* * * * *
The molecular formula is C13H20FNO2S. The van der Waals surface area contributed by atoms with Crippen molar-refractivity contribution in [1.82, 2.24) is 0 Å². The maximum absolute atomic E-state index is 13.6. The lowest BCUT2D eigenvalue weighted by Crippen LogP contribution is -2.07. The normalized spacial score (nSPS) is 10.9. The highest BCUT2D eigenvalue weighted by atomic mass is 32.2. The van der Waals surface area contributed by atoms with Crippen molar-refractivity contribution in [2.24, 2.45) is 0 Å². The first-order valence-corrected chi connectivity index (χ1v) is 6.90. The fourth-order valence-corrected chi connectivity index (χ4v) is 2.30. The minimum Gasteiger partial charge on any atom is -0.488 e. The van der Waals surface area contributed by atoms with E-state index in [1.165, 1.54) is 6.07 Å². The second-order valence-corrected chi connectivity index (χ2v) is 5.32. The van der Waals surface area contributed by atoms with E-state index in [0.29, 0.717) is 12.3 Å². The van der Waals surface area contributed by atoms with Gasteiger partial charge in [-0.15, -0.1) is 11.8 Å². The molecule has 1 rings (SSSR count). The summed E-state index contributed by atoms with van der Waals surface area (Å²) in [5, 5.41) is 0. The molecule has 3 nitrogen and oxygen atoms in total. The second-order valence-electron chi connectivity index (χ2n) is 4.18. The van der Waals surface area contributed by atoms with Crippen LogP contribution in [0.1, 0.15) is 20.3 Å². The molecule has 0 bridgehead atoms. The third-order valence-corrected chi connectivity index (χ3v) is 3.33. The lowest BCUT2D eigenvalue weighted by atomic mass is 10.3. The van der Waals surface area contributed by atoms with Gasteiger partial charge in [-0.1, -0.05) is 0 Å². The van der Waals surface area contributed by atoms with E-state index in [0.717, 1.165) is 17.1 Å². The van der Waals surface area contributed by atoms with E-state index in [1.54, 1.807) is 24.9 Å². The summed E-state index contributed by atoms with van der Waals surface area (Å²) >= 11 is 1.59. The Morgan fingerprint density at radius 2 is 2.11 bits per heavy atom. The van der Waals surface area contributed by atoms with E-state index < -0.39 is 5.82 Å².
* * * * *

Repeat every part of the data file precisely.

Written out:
The molecular formula is C13H20FNO2S. The van der Waals surface area contributed by atoms with Crippen molar-refractivity contribution in [1.82, 2.24) is 0 Å². The maximum absolute atomic E-state index is 13.6. The lowest BCUT2D eigenvalue weighted by Crippen LogP contribution is -2.07. The normalized spacial score (nSPS) is 10.9. The highest BCUT2D eigenvalue weighted by atomic mass is 32.2. The van der Waals surface area contributed by atoms with Crippen molar-refractivity contribution in [2.24, 2.45) is 0 Å². The first-order valence-corrected chi connectivity index (χ1v) is 6.90. The fourth-order valence-corrected chi connectivity index (χ4v) is 2.30. The minimum Gasteiger partial charge on any atom is -0.488 e. The van der Waals surface area contributed by atoms with E-state index in [1.165, 1.54) is 6.07 Å². The second-order valence-corrected chi connectivity index (χ2v) is 5.32. The van der Waals surface area contributed by atoms with E-state index in [0.29, 0.717) is 12.3 Å². The van der Waals surface area contributed by atoms with Gasteiger partial charge in [-0.15, -0.1) is 11.8 Å². The molecule has 1 rings (SSSR count). The summed E-state index contributed by atoms with van der Waals surface area (Å²) in [5, 5.41) is 0. The molecule has 3 nitrogen and oxygen atoms in total. The second-order valence-electron chi connectivity index (χ2n) is 4.18. The van der Waals surface area contributed by atoms with Crippen LogP contribution in [0.1, 0.15) is 20.3 Å². The molecule has 0 bridgehead atoms. The third-order valence-corrected chi connectivity index (χ3v) is 3.33. The lowest BCUT2D eigenvalue weighted by atomic mass is 10.3. The van der Waals surface area contributed by atoms with Gasteiger partial charge in [-0.1, -0.05) is 0 Å². The van der Waals surface area contributed by atoms with E-state index in [0.717, 1.165) is 17.1 Å². The van der Waals surface area contributed by atoms with E-state index in [1.54, 1.807) is 24.9 Å². The summed E-state index contributed by atoms with van der Waals surface area (Å²) >= 11 is 1.59. The Morgan fingerprint density at radius 2 is 2.11 bits per heavy atom. The van der Waals surface area contributed by atoms with E-state index < -0.39 is 5.82 Å².